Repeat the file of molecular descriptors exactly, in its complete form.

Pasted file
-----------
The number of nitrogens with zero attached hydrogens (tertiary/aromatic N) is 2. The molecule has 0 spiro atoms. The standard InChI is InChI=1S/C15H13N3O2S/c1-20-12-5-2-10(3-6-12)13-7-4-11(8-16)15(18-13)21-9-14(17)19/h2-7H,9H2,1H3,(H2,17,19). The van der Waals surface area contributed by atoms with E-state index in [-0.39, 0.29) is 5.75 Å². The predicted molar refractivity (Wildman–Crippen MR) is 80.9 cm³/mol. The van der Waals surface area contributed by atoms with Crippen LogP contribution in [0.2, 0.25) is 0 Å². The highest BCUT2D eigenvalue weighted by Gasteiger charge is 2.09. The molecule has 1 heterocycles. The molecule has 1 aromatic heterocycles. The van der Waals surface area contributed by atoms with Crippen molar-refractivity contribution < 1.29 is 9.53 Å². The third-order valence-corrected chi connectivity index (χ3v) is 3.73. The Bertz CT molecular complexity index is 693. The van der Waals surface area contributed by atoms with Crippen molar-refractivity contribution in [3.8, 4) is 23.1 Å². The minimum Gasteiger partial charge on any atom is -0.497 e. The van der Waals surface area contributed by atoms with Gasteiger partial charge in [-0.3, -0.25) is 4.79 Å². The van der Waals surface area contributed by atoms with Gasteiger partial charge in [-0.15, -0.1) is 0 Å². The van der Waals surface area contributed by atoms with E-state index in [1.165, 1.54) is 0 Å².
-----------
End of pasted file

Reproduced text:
The number of nitrogens with zero attached hydrogens (tertiary/aromatic N) is 2. The molecule has 0 spiro atoms. The standard InChI is InChI=1S/C15H13N3O2S/c1-20-12-5-2-10(3-6-12)13-7-4-11(8-16)15(18-13)21-9-14(17)19/h2-7H,9H2,1H3,(H2,17,19). The van der Waals surface area contributed by atoms with E-state index in [-0.39, 0.29) is 5.75 Å². The predicted molar refractivity (Wildman–Crippen MR) is 80.9 cm³/mol. The van der Waals surface area contributed by atoms with Crippen LogP contribution in [0.2, 0.25) is 0 Å². The highest BCUT2D eigenvalue weighted by Gasteiger charge is 2.09. The molecule has 1 heterocycles. The molecule has 1 aromatic heterocycles. The van der Waals surface area contributed by atoms with Crippen molar-refractivity contribution < 1.29 is 9.53 Å². The third-order valence-corrected chi connectivity index (χ3v) is 3.73. The Bertz CT molecular complexity index is 693. The van der Waals surface area contributed by atoms with Crippen molar-refractivity contribution in [3.8, 4) is 23.1 Å². The minimum Gasteiger partial charge on any atom is -0.497 e. The van der Waals surface area contributed by atoms with Gasteiger partial charge in [-0.3, -0.25) is 4.79 Å². The van der Waals surface area contributed by atoms with Gasteiger partial charge in [-0.15, -0.1) is 0 Å². The van der Waals surface area contributed by atoms with E-state index in [1.165, 1.54) is 0 Å².